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Birthday night back in Buenos Aires

It’s my birthday week, so I send you greetings from a new year. I’m back in Buenos Aires (I’ll fill you in on the rest of the Forever Young European tour later!).

For my actual birthday, I was able to have an intimate dinner at my apartment with a few close friends in Buenos Aires. My friends are scattered all over in California, the Northeast, Brazil and Europe. On birthdays, I’m nostalgic for times in San Francisco when my birthday parties were full of long-term friends. But really I am lucky to be able to have dinner with a few dear souls here in Buenos Aires.

Over the birthday dinner, I read my hopes for the next year, what I accomplished over the last year, and “what I know” – it was wonderful to be witnessed in my hopes and dreams and also for what I’ve accomplished in the last year. I recommend this kind of reflection–and sharing it with others to be witnessed–as a ritual for your birthday.

Over the dinner we had a fabulous conversation about what it’s like to be single expat without children living far from family or our roots. We were talking not only about our own personal situations but about this historical moment that we find ourselves in.

For those of us who are not following the traditional formula of what it means to be a woman (being a wife and mother, the caretaker of others) our lives can feel a bit off the map of the media and social media—the pressure might be as much internal as external when you don’t see your own reality reflected back to you very often. Facebook and Instagram can be a confrontational landmine with all those happy family and kid photos from friends. Even though I am well aware of how hard it is to be a mother, and I generally feel at peace with my decision, I still sometimes wonder, hmmm, am I missing out? Am I way off track here? What about MEEEE?

My anthropologist friend pointed out that it’s extremely recent in the history of humanity that any great number of women have been free to construct lives outside of the identity of caretaker. (Let’s say women’s participation in the workforce really took off in the last half of the 20th century. It’s not as if this revolution toward equality is complete—women still earn less than men and we assume women will be the primary caretakers of children and aging parents, or that women have an instinctive relationship with babies. If a woman doesn’t relate to babies or her baby, that’s seen as weird; a father doesn’t bond with a baby, well, that’s not his thing.)

It’s no wonder that a lot of us feel self-doubt about our paths through life, even if we come off as confident and having it all together.

We are pioneers in the big picture of herstory.

That’s what conversations like these are so valuable. That’s why we need each other.

I’ve been thinking a lot about companionship and community lately. As much as I love and need solitude, I also need committed relationships that provide companionship. Loneliness has become the modern epidemic. (Read this fantastic story on “All the Lonely People” for more.)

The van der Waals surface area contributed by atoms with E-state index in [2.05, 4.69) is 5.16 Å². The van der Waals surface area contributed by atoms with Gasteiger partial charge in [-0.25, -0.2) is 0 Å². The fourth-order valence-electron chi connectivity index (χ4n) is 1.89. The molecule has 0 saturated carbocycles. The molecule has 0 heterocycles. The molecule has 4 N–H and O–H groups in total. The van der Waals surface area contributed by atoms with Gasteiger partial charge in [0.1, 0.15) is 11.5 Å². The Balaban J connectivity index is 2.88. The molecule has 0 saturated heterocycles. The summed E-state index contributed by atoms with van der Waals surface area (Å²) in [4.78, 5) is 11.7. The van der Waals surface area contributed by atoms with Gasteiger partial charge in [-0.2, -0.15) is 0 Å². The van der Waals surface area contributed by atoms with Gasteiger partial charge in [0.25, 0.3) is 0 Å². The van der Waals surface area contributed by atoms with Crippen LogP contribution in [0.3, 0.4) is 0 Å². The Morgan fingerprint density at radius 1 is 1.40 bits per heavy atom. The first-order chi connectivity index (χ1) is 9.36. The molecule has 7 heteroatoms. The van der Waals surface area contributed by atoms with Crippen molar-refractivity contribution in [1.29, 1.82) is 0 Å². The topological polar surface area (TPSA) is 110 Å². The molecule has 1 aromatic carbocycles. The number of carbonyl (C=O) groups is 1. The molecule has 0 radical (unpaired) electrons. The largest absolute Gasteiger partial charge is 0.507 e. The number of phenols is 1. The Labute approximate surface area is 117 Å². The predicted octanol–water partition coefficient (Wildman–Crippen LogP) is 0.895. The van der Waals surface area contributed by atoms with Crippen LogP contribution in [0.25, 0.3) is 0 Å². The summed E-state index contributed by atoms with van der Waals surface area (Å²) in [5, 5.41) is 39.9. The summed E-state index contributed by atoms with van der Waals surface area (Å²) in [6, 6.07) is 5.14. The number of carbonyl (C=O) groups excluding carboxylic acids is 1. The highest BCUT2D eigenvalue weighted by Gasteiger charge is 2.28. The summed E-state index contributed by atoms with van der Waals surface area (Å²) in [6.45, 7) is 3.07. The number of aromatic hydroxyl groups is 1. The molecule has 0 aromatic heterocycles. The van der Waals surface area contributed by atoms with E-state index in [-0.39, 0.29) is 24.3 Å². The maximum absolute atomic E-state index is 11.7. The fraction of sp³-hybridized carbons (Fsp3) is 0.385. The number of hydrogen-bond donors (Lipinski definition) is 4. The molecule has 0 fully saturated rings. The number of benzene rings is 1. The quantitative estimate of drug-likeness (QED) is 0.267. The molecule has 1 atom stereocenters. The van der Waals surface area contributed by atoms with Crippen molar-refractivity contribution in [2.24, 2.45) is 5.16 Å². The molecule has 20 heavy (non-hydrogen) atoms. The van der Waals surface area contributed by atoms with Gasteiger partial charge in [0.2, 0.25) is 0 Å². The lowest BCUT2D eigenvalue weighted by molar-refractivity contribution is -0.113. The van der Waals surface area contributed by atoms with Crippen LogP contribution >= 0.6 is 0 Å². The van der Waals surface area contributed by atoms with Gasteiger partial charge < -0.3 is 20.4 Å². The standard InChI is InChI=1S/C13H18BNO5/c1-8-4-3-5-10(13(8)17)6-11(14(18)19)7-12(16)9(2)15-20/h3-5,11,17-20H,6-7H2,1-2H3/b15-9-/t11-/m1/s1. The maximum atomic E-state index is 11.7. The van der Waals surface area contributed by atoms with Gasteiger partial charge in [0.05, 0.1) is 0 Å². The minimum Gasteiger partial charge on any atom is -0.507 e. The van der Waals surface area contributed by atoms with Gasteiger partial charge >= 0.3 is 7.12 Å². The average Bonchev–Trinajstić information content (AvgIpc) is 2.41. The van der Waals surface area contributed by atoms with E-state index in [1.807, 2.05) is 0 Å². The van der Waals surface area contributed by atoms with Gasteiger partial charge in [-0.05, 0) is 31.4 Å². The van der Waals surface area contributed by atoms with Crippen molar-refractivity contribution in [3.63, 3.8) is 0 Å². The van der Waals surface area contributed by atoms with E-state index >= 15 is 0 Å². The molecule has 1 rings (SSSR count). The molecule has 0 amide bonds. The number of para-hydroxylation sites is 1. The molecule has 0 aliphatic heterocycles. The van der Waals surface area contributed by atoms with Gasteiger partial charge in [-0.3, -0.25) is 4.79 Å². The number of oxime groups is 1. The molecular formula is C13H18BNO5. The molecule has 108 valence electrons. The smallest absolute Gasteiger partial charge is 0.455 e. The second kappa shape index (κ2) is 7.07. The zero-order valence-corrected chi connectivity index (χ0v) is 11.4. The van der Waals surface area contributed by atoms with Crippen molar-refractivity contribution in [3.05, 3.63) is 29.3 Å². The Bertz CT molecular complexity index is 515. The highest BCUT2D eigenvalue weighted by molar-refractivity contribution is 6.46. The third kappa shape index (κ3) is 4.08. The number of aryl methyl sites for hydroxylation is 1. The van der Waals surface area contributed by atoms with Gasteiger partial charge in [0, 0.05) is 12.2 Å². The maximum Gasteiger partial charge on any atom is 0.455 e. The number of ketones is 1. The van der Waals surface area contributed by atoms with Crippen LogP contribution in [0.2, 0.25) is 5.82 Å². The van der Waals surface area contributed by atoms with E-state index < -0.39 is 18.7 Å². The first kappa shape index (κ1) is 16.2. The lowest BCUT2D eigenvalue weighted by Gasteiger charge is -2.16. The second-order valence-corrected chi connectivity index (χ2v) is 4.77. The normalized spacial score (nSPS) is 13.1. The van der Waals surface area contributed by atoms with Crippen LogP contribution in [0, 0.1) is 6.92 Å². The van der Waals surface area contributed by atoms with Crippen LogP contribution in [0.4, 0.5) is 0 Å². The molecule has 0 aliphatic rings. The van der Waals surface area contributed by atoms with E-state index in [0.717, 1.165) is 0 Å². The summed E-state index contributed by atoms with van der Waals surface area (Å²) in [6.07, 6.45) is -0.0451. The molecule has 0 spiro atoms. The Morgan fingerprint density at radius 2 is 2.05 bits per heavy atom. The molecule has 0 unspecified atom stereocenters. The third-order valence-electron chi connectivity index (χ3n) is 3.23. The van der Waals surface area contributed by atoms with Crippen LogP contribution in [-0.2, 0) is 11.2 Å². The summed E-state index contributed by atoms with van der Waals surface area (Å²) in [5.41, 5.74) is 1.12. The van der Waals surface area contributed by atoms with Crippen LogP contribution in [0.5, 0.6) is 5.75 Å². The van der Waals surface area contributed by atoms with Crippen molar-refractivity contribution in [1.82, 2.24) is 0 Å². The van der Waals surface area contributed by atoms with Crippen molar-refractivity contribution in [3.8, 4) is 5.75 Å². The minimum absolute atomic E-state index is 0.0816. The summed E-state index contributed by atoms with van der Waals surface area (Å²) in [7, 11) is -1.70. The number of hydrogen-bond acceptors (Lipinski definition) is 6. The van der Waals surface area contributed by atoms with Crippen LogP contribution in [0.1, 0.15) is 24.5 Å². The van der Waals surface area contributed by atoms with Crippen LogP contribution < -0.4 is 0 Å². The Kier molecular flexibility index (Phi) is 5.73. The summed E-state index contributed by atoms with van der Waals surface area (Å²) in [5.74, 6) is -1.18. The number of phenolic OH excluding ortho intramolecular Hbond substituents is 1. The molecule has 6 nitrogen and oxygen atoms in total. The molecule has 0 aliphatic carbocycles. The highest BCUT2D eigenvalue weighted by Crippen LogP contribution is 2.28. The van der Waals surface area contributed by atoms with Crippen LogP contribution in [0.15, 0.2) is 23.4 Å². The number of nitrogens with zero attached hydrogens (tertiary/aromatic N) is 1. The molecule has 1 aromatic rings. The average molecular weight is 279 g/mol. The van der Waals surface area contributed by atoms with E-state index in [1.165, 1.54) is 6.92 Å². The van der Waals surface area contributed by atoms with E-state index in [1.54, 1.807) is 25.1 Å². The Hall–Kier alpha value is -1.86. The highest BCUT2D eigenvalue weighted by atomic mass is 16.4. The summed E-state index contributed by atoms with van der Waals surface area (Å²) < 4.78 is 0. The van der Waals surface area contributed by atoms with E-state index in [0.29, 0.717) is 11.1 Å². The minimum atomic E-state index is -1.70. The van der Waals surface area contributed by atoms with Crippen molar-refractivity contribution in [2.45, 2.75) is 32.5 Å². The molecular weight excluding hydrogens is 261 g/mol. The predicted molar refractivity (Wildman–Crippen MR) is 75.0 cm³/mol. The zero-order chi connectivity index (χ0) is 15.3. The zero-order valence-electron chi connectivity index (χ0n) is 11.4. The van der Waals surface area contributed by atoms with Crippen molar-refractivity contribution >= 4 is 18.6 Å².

Facebook aims to fill the gap with “presence” and “community” but actually I find Facebook often tends to make us more distant from each other because people send a chat message or leave a comment rather than call. Social media can facilitate in-person connection but it can also create a lot of shallow relationships. (I believe that some more authentic online communities such as Gateway Women, o or online classes I have taught, can cut loneliness and bring people together—but it has to be an online community where you feel safe to be authentic and real.)

We all need to have some degree of companionship and commitment from others. One big attraction of a committed romantic relationship is that it’s committed. It’s not casual. It’s not, hey, I’ll show up for you if it’s convenient. It’s, I will show up for you. You show up for each other in times of need. If I get cancer, if I need help financially, and so on.

Many people–50% at any given time–are single in the US, for example.

Even if we really do want to be in a committed romantic relationship, how can we also create those kinds of commitments with friends? How do we create a feeling of being loved and solidly held with our friends too? What forms of support do you have in place and treasure, what do you appreciate?

We need other models for committed relationship. We are the pioneers, so what will those look like? One person won’t have all the answers. Many people will. I wonder what thoughts you have on the topic. What works for you in terms of companionship and support, or what do you wish for more of in your life?

I’m also going to be exploring the concept of a private, supportive online community–quirkytogether, if you will, where important and nourishing real conversations like this can take place and people can also meet each other, online and off. Having met many of you as my clients through coaching, my online classes, and the Tango Adventure, I know this is an ideal community for such supportive, nourishing, life conversations–and I’ll be asking for your thoughts on what a community could provide soon too.